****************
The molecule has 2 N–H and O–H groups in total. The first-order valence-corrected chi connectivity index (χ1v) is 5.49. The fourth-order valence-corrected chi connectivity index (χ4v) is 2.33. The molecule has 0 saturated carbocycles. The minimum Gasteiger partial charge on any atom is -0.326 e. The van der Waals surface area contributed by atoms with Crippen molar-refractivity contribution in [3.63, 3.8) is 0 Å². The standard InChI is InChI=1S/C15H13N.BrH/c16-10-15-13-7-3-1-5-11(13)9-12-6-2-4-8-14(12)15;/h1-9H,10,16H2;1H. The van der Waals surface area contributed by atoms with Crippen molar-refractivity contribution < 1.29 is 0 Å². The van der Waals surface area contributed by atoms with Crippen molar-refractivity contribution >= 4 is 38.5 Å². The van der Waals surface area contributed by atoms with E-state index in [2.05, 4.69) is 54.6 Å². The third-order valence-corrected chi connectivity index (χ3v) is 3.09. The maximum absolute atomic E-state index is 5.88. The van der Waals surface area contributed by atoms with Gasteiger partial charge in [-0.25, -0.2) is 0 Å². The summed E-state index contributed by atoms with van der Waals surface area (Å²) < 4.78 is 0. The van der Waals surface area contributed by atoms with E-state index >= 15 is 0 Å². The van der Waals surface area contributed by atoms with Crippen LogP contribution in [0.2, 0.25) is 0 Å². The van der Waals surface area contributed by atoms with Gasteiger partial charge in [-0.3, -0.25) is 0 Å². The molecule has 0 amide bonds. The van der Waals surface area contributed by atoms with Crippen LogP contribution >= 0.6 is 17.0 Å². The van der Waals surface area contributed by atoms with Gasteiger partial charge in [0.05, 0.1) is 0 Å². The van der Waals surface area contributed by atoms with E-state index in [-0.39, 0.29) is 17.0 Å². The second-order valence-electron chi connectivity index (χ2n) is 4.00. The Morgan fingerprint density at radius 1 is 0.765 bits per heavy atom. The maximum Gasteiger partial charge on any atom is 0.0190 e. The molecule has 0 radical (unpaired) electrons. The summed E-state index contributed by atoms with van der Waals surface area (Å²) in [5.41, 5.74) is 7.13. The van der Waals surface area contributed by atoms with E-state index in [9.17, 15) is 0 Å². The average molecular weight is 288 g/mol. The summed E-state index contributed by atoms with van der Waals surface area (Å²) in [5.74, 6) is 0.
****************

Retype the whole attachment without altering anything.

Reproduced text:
The molecule has 2 N–H and O–H groups in total. The first-order valence-corrected chi connectivity index (χ1v) is 5.49. The fourth-order valence-corrected chi connectivity index (χ4v) is 2.33. The molecule has 0 saturated carbocycles. The minimum Gasteiger partial charge on any atom is -0.326 e. The van der Waals surface area contributed by atoms with Crippen molar-refractivity contribution in [3.63, 3.8) is 0 Å². The standard InChI is InChI=1S/C15H13N.BrH/c16-10-15-13-7-3-1-5-11(13)9-12-6-2-4-8-14(12)15;/h1-9H,10,16H2;1H. The van der Waals surface area contributed by atoms with Crippen molar-refractivity contribution < 1.29 is 0 Å². The van der Waals surface area contributed by atoms with Crippen molar-refractivity contribution >= 4 is 38.5 Å². The van der Waals surface area contributed by atoms with E-state index in [2.05, 4.69) is 54.6 Å². The third-order valence-corrected chi connectivity index (χ3v) is 3.09. The maximum absolute atomic E-state index is 5.88. The van der Waals surface area contributed by atoms with Gasteiger partial charge in [-0.25, -0.2) is 0 Å². The summed E-state index contributed by atoms with van der Waals surface area (Å²) < 4.78 is 0. The van der Waals surface area contributed by atoms with E-state index >= 15 is 0 Å². The van der Waals surface area contributed by atoms with Crippen LogP contribution in [0.2, 0.25) is 0 Å². The van der Waals surface area contributed by atoms with Gasteiger partial charge in [-0.3, -0.25) is 0 Å². The molecule has 0 amide bonds. The van der Waals surface area contributed by atoms with Crippen LogP contribution >= 0.6 is 17.0 Å². The van der Waals surface area contributed by atoms with Gasteiger partial charge in [0.05, 0.1) is 0 Å². The van der Waals surface area contributed by atoms with E-state index in [-0.39, 0.29) is 17.0 Å². The second-order valence-electron chi connectivity index (χ2n) is 4.00. The Morgan fingerprint density at radius 1 is 0.765 bits per heavy atom. The maximum Gasteiger partial charge on any atom is 0.0190 e. The molecule has 0 radical (unpaired) electrons. The summed E-state index contributed by atoms with van der Waals surface area (Å²) in [5.41, 5.74) is 7.13. The van der Waals surface area contributed by atoms with E-state index in [9.17, 15) is 0 Å². The average molecular weight is 288 g/mol. The summed E-state index contributed by atoms with van der Waals surface area (Å²) in [5.74, 6) is 0.